Two-dimensional (2D) vdW materials have great potential, providing opportunities for scientific and technological innovation1,2,3. Various van der Waals-heterostructures (vdWH) have been fabricated by stacking different 2D materials like graphene, hexagonal boron nitride (h-BN), and other 2D transition metal dichalcogenides (TMDCs) for the study of fundamental electronic4,5 and optical properties6,7. vdWH provide a unique avenue to bring materials with completely different, sometimes even with competing properties, together in a single artificial material system. The device fabrication with 2D materials mainly includes two approaches. In bottom-up approach, growth of thin films of different materials are carried out using techniques like chemical vapour deposition8 and epitaxial growth9. The top-down approach, on the other hand, consists of growing bulk single crystals followed by mechanical exfoliation10 or anodic bonding exfoliation11,12, among other methods to thin it down to atomic thicknesses.

Fabrication of heterostructures using mechanically exfoliated flake uses various transfer methods such as wet transfer13, dry released transfer14 and polycarbonate15 (PC)/polypropylene carbonate (PPC)16 based stamping process. Most processes use the dry transfer and PC/PPC-based stamping methods as these techniques are flexible and efficient for fabricating various types of heterostructures. Usually, the dry transfer method uses a polymer polydimethylsiloxane (PDMS)14. In this method, 2D materials are exfoliated on this polymer sheet and then transferred onto other substrates. Although this dry transfer method does not use any organic solvent/chemical it is known to leave residues on the transferred material surface. The stamping method uses PPC and PC polymeric thin films to pick up and drop 2D materials and make heterostructure of different 2D materials. An organic solvent is required at the final step of device fabrication for dissolving PPC and PC polymer thin films15,16,17. Although the heterostructures are typically encapsulated between hBN and do not come in direct contact with the organic solvent, there are possibilities of the solvents seeping through the heterostructure; this can be detrimental for various chemically sensitive materials. Among many, one such material is the high-temperature cuprate superconductor BSCCO. As an example, we now describe the fabrication of twisted devices of BSCCO using the cryogenic dry exfoliation technique. We also study the efficacy of this technique for other 2D materials, including CrCl3, NbSe2, WSe2, MoS2 and GeBi2Te4.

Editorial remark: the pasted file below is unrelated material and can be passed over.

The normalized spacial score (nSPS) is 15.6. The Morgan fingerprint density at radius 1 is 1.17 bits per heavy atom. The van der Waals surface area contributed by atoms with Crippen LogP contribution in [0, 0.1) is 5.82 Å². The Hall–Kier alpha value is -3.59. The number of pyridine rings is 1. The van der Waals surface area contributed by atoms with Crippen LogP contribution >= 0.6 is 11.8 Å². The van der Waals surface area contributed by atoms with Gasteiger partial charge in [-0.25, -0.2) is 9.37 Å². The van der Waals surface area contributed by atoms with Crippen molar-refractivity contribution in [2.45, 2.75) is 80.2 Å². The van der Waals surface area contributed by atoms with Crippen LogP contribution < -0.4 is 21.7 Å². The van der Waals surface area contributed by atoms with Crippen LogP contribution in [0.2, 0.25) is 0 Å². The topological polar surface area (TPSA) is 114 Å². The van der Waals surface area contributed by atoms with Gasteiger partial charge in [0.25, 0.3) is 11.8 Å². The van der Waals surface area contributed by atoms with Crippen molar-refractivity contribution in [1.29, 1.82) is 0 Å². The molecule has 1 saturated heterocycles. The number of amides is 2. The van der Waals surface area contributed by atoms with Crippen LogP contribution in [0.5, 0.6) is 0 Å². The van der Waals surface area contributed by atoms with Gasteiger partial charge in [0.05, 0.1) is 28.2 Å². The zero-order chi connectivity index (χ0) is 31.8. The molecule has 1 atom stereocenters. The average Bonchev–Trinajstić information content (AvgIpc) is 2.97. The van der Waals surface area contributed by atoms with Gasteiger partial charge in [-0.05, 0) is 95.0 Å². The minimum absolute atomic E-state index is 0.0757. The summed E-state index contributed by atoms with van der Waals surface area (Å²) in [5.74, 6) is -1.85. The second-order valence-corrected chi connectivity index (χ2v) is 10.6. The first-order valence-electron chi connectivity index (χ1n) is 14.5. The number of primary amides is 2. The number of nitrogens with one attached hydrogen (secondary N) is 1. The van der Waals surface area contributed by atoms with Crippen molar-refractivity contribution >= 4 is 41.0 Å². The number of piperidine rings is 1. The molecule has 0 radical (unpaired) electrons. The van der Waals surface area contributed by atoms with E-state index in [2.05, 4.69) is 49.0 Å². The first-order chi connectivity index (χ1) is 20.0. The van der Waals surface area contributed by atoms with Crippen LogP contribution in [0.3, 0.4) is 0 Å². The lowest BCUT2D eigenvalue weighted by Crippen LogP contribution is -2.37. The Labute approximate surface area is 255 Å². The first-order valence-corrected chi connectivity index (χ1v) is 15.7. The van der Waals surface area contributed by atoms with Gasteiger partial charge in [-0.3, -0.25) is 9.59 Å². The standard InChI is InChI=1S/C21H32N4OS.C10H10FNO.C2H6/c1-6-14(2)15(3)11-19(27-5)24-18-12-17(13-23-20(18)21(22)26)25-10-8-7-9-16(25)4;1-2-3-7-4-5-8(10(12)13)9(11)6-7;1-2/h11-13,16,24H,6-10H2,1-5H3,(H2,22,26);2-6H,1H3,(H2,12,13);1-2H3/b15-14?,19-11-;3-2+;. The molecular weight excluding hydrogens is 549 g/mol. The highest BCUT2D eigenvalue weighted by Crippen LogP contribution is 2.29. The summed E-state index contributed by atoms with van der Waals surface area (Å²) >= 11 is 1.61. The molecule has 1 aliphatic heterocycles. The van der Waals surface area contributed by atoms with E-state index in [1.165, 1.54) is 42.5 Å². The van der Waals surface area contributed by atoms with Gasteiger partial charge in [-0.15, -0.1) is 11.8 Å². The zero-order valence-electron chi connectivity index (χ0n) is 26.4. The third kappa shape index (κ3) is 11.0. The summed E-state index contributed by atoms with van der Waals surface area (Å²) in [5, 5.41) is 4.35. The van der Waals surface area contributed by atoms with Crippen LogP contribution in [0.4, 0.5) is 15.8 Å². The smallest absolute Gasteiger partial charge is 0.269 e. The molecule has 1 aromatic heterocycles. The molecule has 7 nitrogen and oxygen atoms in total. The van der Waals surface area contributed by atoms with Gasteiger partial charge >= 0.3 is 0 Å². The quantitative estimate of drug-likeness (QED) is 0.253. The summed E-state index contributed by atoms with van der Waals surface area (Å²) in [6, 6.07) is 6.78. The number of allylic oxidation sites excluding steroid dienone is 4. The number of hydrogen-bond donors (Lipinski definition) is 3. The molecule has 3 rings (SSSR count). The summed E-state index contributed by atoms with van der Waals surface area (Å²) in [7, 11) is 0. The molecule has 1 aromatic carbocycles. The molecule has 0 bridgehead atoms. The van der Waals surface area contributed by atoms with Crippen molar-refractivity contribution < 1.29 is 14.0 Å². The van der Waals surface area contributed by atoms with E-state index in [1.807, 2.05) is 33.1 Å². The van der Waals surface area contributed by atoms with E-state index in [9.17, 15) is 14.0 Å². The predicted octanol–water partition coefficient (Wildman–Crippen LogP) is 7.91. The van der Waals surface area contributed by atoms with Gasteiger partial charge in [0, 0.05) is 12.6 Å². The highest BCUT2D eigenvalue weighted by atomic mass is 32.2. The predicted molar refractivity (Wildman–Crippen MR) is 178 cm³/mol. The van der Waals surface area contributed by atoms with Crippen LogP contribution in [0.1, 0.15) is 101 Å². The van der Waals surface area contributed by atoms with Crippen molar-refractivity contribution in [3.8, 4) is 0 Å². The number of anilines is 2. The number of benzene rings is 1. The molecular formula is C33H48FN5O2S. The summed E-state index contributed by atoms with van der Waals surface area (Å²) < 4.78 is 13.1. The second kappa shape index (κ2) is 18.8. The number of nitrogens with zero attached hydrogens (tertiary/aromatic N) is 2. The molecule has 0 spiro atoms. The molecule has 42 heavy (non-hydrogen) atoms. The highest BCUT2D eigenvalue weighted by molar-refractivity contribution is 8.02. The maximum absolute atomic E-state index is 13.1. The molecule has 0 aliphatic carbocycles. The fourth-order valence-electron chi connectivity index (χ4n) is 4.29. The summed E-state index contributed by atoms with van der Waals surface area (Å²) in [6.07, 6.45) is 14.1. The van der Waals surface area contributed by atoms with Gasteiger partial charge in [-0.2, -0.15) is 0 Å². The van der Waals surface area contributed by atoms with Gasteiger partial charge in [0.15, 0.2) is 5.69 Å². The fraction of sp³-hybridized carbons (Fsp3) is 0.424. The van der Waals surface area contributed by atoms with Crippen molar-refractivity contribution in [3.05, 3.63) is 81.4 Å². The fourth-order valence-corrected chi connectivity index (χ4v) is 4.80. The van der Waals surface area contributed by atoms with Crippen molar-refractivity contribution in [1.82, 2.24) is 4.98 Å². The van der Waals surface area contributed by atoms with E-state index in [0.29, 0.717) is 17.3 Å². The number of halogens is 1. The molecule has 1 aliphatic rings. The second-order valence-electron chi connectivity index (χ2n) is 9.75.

There is an increasing interest in studying the unusual superconducting properties of a few atom-thick van der Waals superconductors. Among the layered superconductors, BSCCO has garnered significant attention recently11,12,18. Studying the superconducting properties of 2D BSCCO yielded inconsistent electrical response19 due to the degradation in properties of few-atom thin BSCCO in an ambient atmosphere. The degradation of superconductivity results in out-diffusion of oxygen atoms from the lattice above 200 K20,21. However, covering the material with graphene/h-BN has been shown to slow the process of degradation18,20,22. Also, the chemically unstable nature of BSCCO quickly leads to surface deterioration by the adsorption of water molecules22,23,24. As a result, the fabrication of heterostructures involving BSCCO using the standard PPC/PC and PDMS stamp methods has limitations in controlling these conditions, and the fabrication of twisted BSCCO devices has proven to be challenging20. Here we employ cryogenic dry exfoliation in a controlled environment to overcome these difficulties. This method ensures high-quality superconducting devices by avoiding any chemical processing. Our technique provides a unique opportunity to address and solve fabrication-related problems with BSCCO. The cryogenic pick-up and transfer method we have developed is motivated by the work of Zhao et al.25 and improves upon it. We realize more control of the meniscus by using the hemispherical PDMS stamps26 and exploit the glass transition of PDMS at -120 °C to exfoliate the crystal rather than using external mechanical force. Avoiding external force for cleavage reduces the chances of cracking and microscopic damage to the flakes. Devices have been fabricated by re-exfoliating a bulk BSCCO flake into two pieces and stacking them using a PDMS stamp; this ensures alignment of the crystal axis and a well-defined twist angle (with an accuracy of ± 0.5°). The time for device fabrication has also been optimized for better junction properties. We demonstrate that the devices fabricated by this method exhibit high quality, as suggested by the superconducting transition temperature and critical current density of the junction. Further, the developed method can be utilized for other 2D chemically sensitive materials.

Cryogenic setup details

The low-temperature exfoliation was carried out inside a glove box in an argon (Ar) atmosphere with O2 and H2O levels < 0.1 ppm. We accomplished better repeatability of devices using Argon compared to our initial attempts using nitrogen in the glove box. The low-temperature stage inside the glove box used for cryogenic exfoliation is custom-made and is depicted in Fig. 1a. An existing 2D flake transfer setup has been modified for cryogenic exfoliation, as presented in Fig. 1b,c. The cold stage, utilized for exfoliation at low temperatures, is a stainless-steel hollow cylinder with a top copper surface measuring 2.5 cm in diameter and 2.5 cm in height. Two Polytetrafluoroethylene (PTFE) tubes are connected to the stage to circulate liquid nitrogen (N2), which cools the substrate. One end of the PTFE tube is connected to the liquid N2 container, while the other is connected to a vacuum pump via a valve to control the flow of the cryogen to the stage. Controlling the impedance of the valve controls the flow of cryogen. The temperature sensor mounted on the cold stage monitors the sample temperature. Additionally, the cold stage is attached to a micromanipulator to enable sample movement in X, Y, and Z directions. During cryogenic exfoliation, we keep the substrate with mechanically exfoliated BSCCO flake on the stage and start a vacuum pump for circulating liquid N2 through the PTFE tube for cooling down the stage. More details of the low-temperature exfoliation procedure are described next.